When people think of scientific genius, two names immediately come to mind: Einstein and Newton. While it is still widely debated which was actually the more ingenius of the two (as if it really mattered), scientists agree on one thing: it's purely a two-man race. The intellects and achievements of all the other great scientists can hardly be considered mediocre, but none can measure up to the impossible brilliance of these two. Einstein and Newton were to the other guys what ordinary geniuses are to us.
The differences between Einsteinian and Newtonian physics all boil down to two basic concepts: space and time. Newton's space and time were absolue, that is, unchangable. Space was boundless, static, and completely empty save for the universal medium, the ether, and time had flowed inexoribly since Creation. Einstein's space and time, however, wound and twisted about one another into one absolute concept, spacetime. In Einstein's universe, space and time were continually being warped and shaped according to the motions of energy and matter.
Before Newton's time, people were utter mystifyed by the motion of the stars in the heavens, inventing elaborate explainations involving gods and imbedded spheres and the such. But Newton found that his theory of gravity explained their motions almost perfectly. Only such a superb mind as his could have equated the force that acts on an apple falling from a tree to that which keeps the Earth in orbit around the sun. Newton's gravity was a force carried in a universal medium called the luminous ether by which every object in the universe affects every other. Although a few scattered objections persisted, Newton's laws were so successful in explaining the motions of the planets that his concepts were universally accepted.
Einstein, however, abolished all that, saying that gravity was not a force at all, but merely the observed effect of the warping of space and time by matter. He examined two situations: resting on the surface of a massive body and accelerating in empty space. If the rate of acceleration was adjusted correctly, a person would feel the same downward pull of gravity. Einstein asserted that these effects were actually the same. A far cry from Newton's view of gravity as a force acting at a distance!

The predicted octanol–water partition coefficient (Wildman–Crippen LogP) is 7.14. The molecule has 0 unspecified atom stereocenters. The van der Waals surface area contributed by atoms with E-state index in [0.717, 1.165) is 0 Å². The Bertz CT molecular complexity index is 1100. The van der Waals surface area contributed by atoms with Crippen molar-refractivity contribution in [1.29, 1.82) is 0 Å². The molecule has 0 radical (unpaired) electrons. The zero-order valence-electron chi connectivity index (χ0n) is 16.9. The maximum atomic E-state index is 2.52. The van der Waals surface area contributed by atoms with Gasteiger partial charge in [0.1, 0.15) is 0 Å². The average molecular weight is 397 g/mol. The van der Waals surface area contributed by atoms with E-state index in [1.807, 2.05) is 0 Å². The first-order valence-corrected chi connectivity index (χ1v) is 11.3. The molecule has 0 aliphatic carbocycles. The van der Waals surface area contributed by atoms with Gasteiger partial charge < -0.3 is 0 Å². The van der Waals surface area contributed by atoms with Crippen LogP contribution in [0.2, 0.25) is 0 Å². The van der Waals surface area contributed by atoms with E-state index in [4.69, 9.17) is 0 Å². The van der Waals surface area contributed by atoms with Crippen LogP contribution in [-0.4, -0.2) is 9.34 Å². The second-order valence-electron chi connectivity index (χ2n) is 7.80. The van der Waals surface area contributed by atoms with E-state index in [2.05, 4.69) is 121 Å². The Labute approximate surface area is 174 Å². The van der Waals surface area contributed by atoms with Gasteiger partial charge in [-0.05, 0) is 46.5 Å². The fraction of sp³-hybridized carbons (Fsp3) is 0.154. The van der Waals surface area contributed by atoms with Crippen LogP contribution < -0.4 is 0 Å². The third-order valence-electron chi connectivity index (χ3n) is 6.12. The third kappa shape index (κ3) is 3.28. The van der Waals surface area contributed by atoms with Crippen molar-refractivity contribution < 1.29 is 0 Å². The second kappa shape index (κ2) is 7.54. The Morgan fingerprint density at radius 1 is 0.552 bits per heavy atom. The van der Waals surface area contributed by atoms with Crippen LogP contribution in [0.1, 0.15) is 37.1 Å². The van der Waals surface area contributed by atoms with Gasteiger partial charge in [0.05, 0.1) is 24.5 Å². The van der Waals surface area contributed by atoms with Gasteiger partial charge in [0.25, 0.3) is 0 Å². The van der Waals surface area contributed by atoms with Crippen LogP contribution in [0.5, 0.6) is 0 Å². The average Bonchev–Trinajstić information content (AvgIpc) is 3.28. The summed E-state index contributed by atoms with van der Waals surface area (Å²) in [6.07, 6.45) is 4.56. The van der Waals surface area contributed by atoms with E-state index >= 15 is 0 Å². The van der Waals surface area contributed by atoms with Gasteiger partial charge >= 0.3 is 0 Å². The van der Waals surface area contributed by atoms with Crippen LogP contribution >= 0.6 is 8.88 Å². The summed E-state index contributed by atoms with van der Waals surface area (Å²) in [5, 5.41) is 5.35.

We have already observed the slowdown of time and the redshifting of light due to gravity. In Einstein's universe, these two phenomena naturally occur together. The newtonian physicist, however, would not also predict that time flows slower with stronger gravity, because Newton's time did not change.
For many centuries, astronomers have noticed a small discrepancy in Mercury's observed orbit around the sun and that predicted by Newton's laws. Because it is so close to the Sun, the Sun's mass distorts Mercury's path, so that with each revolution, its perihelion (closest point to the Sun) gets a closer to the Sun. OnNewton's theory had predicted a shift only half as large as the actual one, but Einstein's predictions perfectly matched observations.
The difference between Newton's and Einstein's laws at ordinary speeds is negligably small, and Newton's laws are much simpler to use, so depite their inaccuracies, Newton's laws are still used for calculating in everday situations. However, many keys to understanding the universe lie not in ordinary experience, but in extraodinary phenomena such as supernovae and black holes. In the realms of the very big and very small, Newton's laws simply did not suffice.
"Cosmic religiousness is the strongest and most noble driving force of scientific research."
American Institute of Physics-- Great overall view of Einstein that chronicles his personal and professional life. Includes pictures and an essay by Einstein.